or lowlands, to distinguish it from Karnata Balaghat, or the hill
country. When the Muhammadan kings of the Deccan (Dakshin)
ousted the Vijayanagar dynasty, they divided the north of the Vijaya-
nagar country between them into Karnatik Haidarabad (or Golconda)
and Karnatik Bijapur, both being sub-divided into Payanghat and
Balaghat. At this time, according to Wilkes, the northern boundary
of Karnata (Karnatik) was the Tungabhadra.

Speaking of this period and the modern misapplication of the
name, Bishop Caldwell says : ' The term Karnata or Karnataka is
said to have been a generic term, including both the Telugu and
Kanarese peoples and their languages, though it is admitted that
it usually denoted the latter alone, and though it is to the latter
that the abbreviated form Kannadam has been appropriated.
Karnataka (that which belongs to Karnata) is regarded as a Sanskrit
word by native Pandits, but I agree with Dr. Gundvet in preferring
to derive it from the Dravidian words, kar, "black," nddu (the
adjective form of which in Telugu is ndti), "country," i.e. "the



3 2 KARNPRA YA G—KARN UL.

black country/' a term very suitable to designate the "black
cotton-soil," as it is called, of the plateau of the Southern Dekkan.
The use of the term is of considerable antiquity, as we find it in
Vahara-mihira at the beginning of the fifth century a.d. Taranatha
also mentions Karnata. The word Karnata or Karnataka, though at
first a generic term, became in process cf time the appellation of the
Kanarese people and of their language alone, to the entire exclusion
of the Telugu. Karnataka has now got into the hands of foreigners,
who have given it a new and entirely erroneous application. When
the Muhammadans arrived in Southern India, they found that part of
it with which they first became acquainted — the country above the
Ghats, including Mysore and part of Telingana — called the Karnataka
country. In course of time, by a misapplication of terms, they applied
the same name Karnatik, or Carnatic, to designate the country
below the Ghats, as well as that which was above. The English have
carried the misapplication a step further, and restricted the name to
the country below the Ghats, which never had any right to it whatever.
Hence the Mysore country, which is properly the true Karnatik, is no
longer called by that name ; and what is now geographically termed
"the Karnatik" is exclusively the country below the Ghats, on the
Coromandel coast, including the whole of the Tamil country and the
Telu^u-speaking District of Nellore.' — Caldwell's Grammar of the
Dravidian Languages, pp. 34, 35-

Kamprayag. — Village in Garhwal District, North-Western Pro-
vinces; situated at the junction of the Pindar and the Alaknanda.
Lat. 30 15' n., long. 79° 14' 40" e. Forms one of the five sacred
halting-places on the pilgrimage to Himachal. The principal temple,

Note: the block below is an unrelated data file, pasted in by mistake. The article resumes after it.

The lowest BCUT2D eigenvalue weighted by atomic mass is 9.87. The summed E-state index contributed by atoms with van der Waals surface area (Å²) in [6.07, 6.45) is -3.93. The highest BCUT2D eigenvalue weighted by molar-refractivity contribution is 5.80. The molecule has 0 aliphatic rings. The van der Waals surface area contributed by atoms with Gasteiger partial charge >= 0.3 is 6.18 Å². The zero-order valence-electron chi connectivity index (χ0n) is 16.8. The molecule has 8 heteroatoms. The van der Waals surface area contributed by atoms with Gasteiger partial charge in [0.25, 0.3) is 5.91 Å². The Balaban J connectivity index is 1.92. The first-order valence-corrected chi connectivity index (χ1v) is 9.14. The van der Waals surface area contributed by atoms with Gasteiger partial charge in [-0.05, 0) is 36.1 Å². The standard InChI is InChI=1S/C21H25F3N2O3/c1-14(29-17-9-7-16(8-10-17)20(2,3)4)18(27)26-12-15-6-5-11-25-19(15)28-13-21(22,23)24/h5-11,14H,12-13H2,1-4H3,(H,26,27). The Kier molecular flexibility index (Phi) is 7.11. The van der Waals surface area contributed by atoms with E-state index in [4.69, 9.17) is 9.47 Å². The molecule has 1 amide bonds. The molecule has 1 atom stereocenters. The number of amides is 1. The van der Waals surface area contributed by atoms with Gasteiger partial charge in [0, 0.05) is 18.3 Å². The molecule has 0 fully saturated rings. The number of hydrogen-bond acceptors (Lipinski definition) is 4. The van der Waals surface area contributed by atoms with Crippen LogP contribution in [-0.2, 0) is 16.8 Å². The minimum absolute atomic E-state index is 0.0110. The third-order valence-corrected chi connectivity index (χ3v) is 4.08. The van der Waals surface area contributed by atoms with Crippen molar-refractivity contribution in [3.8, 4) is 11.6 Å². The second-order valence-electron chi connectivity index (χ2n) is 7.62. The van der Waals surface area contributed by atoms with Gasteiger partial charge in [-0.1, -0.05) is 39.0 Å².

dedicated to Uma, one of the forms of the wife of Siva, is said to
have been rebuilt by Sankara Acharya, the famous religious reformer
of the 9th century a.d. A jhi'da or rope bridge formerly crossed
the Pindar here, but is now superseded by an iron suspension bridge.
Elevation above sea-level, 2560 feet.

Karaiil (Kurnoul, Karnulu, Ca/wt/l—Orme ; Kandanul — Hamilton).

British District in the Madras Presidency. Lies between 14° 54' and

16 14 n. lat., and between 77° 46' and 79 15' e. long. Bounded
on the north by the rivers Tungabhadra and Kistna (which separate
it from the Nizam's Dominions) and by Kistna District ; on the south
by Cuddapah and Bellary; on the east by Nellore and Kistna; and
on the west by Bellary. Area (including the petty State of Banagana-
palli, q.v.), 778S square miles. Population (1881), also including
Banaganapalli, 709,305 souls. The administrative head-quarters are at
Karnul town.

Physical Aspects. — Two long mountain ranges, the Nallamalai and the
Yerramalai (Yellamalai) hills, extend in parallel lines, north and south,



KARNUL. 33

through the centre of the District. The Nallamalai range is about 70
miles long in Karniil, and nearly 25 miles broad in the widest parts.
The principal heights are Biramkonda (3149 feet), Gundlabrahmeswaram
(3055 feet), and Durgapukonda (3086 feet). There are five plateaux on
this range, of which the principal is that of Gundlabrahmeswaram, 2700
feet high, reached by two paths of easy gradient. On this a bungalow
has been built, but the site is unsuited for a sanitarium. The Yerra-
malai is a low range, generally flat-topped with scarped sides. The
highest point is about 2000 feet. These two ranges divide the District
into three well-defined sections. The eastern section, called the Cum-
bum (Kambham) valley, is about 600 feet above sea-level, and is very
hilly. The Velikonda (2000 feet) range, the main edge of the Eastern
Ghats, bounds this valley on the east. Several low ridges run parallel
to the Nallamalais, broken here and there by gorges, through which